Creative Enterprise Programme: A facilitator’s view
I’m busy packing my bags for Colombia; toothbrush, check; presentation, check; credit card, check. All good and ready to go for the second pilot of the re-launched Creative Enterprise Programme, in partnership with the British Council.
For those not familiar with the previous iteration of this international programme, it is a three-day workshop for startup, small and medium-sized creative enterprises that teaches them business and innovation skills to help them grow and become more resilient and profitable. As our understanding of the importance of the creative industries improves – they now represent 3% of global GDP and over £84 billion to the UK alone – there has never been a better time to invest in these business, whether they be architects, graphic designers, app developers or musicians.
The first new Creative Enterprise Programme pilot in Macedonia
For the past six months, Nesta has been working to support the British Council in repositioning the programme and ensure it fits with their core networks. The first pilot of this re-launched programme happened in November in Macedonia, and was a resounding success. I can’t take much credit for that though as it was delivered by my colleague Catherine Doherty; I was merely an understudy, learning the ropes in readiness for my turn in Bogota.
I’ve run more workshops than I care to mention, and a three-day affair is always a challenge. You have to think about how to retain the participants’ engagement, how to keep them focused on their own business as well as inspiring them with best practice case studies, and perhaps above all how to make sure they return each day and don’t get so excited that they leave early to put things into practice! I’m glad to say there were no worries on either front, which was in no small part due to the excellent support given by the Nesta team and the local British Council staff, who couldn’t have been more helpful.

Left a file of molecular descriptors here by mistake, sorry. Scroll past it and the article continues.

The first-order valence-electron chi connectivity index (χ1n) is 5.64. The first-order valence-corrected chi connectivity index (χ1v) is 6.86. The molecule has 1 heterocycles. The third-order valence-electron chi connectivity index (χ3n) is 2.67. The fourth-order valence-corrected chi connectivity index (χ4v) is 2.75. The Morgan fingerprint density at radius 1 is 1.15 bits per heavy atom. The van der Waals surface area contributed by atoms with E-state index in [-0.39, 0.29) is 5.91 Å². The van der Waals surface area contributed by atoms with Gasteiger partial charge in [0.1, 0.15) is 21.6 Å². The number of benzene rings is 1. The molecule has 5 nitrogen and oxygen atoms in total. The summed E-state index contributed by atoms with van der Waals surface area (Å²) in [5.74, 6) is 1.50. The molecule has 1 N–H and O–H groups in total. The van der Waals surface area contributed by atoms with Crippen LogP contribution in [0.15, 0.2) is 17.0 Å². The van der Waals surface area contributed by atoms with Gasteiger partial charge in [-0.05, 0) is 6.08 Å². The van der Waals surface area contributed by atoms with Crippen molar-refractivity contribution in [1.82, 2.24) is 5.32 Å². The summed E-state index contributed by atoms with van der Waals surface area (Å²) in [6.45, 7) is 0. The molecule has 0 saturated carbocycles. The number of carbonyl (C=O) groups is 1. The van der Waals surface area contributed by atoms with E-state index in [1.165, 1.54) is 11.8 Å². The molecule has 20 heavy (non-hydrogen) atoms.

The aim of the three-day workshop is to cover everything a startup or small creative entrepreneur might need to help them launch or grow their business, from understanding customers and reviewing the competitive landscape, to potential expansion and corporate business strategies, including learning from local case studies and, my favourite part, pitching their idea to strangers or investors.
The Macedonian audience was a very diverse mix of young entrepreneurs, which means it is sometimes difficult to pitch the content of such a workshop just right; a little too advanced and you will lose them, a little too basic and they will lose respect for you. Given the high energy levels in the room over the three days and the quality of the outputs of the sessions, it would seem that the Nesta team have got the content spot on. Participants were engaged throughout, networked effortlessly, and without exception developed their business ideas hugely in a very short space of time.
I’m now very much looking forward to seeing the programme take hold locally and helping to grow the skills and capacity within the British Council target countries.